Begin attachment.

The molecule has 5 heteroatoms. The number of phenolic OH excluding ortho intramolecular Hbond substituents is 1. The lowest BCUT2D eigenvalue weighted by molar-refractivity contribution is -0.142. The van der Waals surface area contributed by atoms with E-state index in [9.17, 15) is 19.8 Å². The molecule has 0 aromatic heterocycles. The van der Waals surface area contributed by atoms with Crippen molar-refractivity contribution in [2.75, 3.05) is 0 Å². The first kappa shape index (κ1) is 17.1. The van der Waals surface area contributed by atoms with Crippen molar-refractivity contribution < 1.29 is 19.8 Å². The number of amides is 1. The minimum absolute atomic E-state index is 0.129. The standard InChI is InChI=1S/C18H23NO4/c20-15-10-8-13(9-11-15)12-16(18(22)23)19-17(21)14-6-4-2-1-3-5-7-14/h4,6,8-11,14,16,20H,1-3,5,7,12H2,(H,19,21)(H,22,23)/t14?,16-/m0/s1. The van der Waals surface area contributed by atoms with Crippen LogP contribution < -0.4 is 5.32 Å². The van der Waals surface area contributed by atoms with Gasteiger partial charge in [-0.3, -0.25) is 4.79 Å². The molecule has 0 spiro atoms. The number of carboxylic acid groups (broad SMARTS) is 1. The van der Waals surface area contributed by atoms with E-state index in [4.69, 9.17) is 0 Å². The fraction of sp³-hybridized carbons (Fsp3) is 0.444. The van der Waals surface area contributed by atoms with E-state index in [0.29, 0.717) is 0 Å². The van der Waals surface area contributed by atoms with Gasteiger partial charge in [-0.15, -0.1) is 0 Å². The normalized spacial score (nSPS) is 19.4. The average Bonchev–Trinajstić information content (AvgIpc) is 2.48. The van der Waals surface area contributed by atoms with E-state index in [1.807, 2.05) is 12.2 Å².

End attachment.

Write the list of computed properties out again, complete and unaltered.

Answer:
The molecule has 5 heteroatoms. The number of phenolic OH excluding ortho intramolecular Hbond substituents is 1. The lowest BCUT2D eigenvalue weighted by molar-refractivity contribution is -0.142. The van der Waals surface area contributed by atoms with E-state index in [9.17, 15) is 19.8 Å². The molecule has 0 aromatic heterocycles. The van der Waals surface area contributed by atoms with Crippen molar-refractivity contribution in [2.75, 3.05) is 0 Å². The first kappa shape index (κ1) is 17.1. The van der Waals surface area contributed by atoms with Crippen molar-refractivity contribution < 1.29 is 19.8 Å². The number of amides is 1. The minimum absolute atomic E-state index is 0.129. The standard InChI is InChI=1S/C18H23NO4/c20-15-10-8-13(9-11-15)12-16(18(22)23)19-17(21)14-6-4-2-1-3-5-7-14/h4,6,8-11,14,16,20H,1-3,5,7,12H2,(H,19,21)(H,22,23)/t14?,16-/m0/s1. The van der Waals surface area contributed by atoms with Crippen LogP contribution < -0.4 is 5.32 Å². The van der Waals surface area contributed by atoms with Gasteiger partial charge in [-0.3, -0.25) is 4.79 Å². The molecule has 0 spiro atoms. The number of carboxylic acid groups (broad SMARTS) is 1. The van der Waals surface area contributed by atoms with E-state index in [4.69, 9.17) is 0 Å². The fraction of sp³-hybridized carbons (Fsp3) is 0.444. The van der Waals surface area contributed by atoms with E-state index in [0.29, 0.717) is 0 Å². The van der Waals surface area contributed by atoms with Gasteiger partial charge in [-0.15, -0.1) is 0 Å². The normalized spacial score (nSPS) is 19.4. The average Bonchev–Trinajstić information content (AvgIpc) is 2.48. The van der Waals surface area contributed by atoms with E-state index in [1.807, 2.05) is 12.2 Å².